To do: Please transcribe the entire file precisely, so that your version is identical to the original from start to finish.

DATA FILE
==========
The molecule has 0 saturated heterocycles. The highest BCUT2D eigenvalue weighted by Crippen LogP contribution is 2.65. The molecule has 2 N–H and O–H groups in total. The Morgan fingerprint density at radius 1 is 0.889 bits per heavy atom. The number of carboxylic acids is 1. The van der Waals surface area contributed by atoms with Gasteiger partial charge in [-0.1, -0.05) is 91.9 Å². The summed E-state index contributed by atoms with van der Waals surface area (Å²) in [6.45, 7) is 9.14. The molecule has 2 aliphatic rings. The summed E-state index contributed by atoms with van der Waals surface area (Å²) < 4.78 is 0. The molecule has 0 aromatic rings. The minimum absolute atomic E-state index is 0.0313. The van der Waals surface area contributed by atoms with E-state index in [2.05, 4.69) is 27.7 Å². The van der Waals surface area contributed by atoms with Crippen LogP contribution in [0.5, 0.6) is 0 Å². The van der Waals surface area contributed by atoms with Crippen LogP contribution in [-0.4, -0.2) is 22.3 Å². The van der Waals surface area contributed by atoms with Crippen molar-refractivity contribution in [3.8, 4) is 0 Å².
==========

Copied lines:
The molecule has 0 saturated heterocycles. The highest BCUT2D eigenvalue weighted by Crippen LogP contribution is 2.65. The molecule has 2 N–H and O–H groups in total. The Morgan fingerprint density at radius 1 is 0.889 bits per heavy atom. The number of carboxylic acids is 1. The van der Waals surface area contributed by atoms with Gasteiger partial charge in [-0.1, -0.05) is 91.9 Å². The summed E-state index contributed by atoms with van der Waals surface area (Å²) in [6.45, 7) is 9.14. The molecule has 2 aliphatic rings. The summed E-state index contributed by atoms with van der Waals surface area (Å²) < 4.78 is 0. The molecule has 0 aromatic rings. The minimum absolute atomic E-state index is 0.0313. The van der Waals surface area contributed by atoms with E-state index in [2.05, 4.69) is 27.7 Å². The van der Waals surface area contributed by atoms with Crippen LogP contribution in [0.5, 0.6) is 0 Å². The van der Waals surface area contributed by atoms with Crippen LogP contribution in [-0.4, -0.2) is 22.3 Å². The van der Waals surface area contributed by atoms with Crippen molar-refractivity contribution in [3.8, 4) is 0 Å².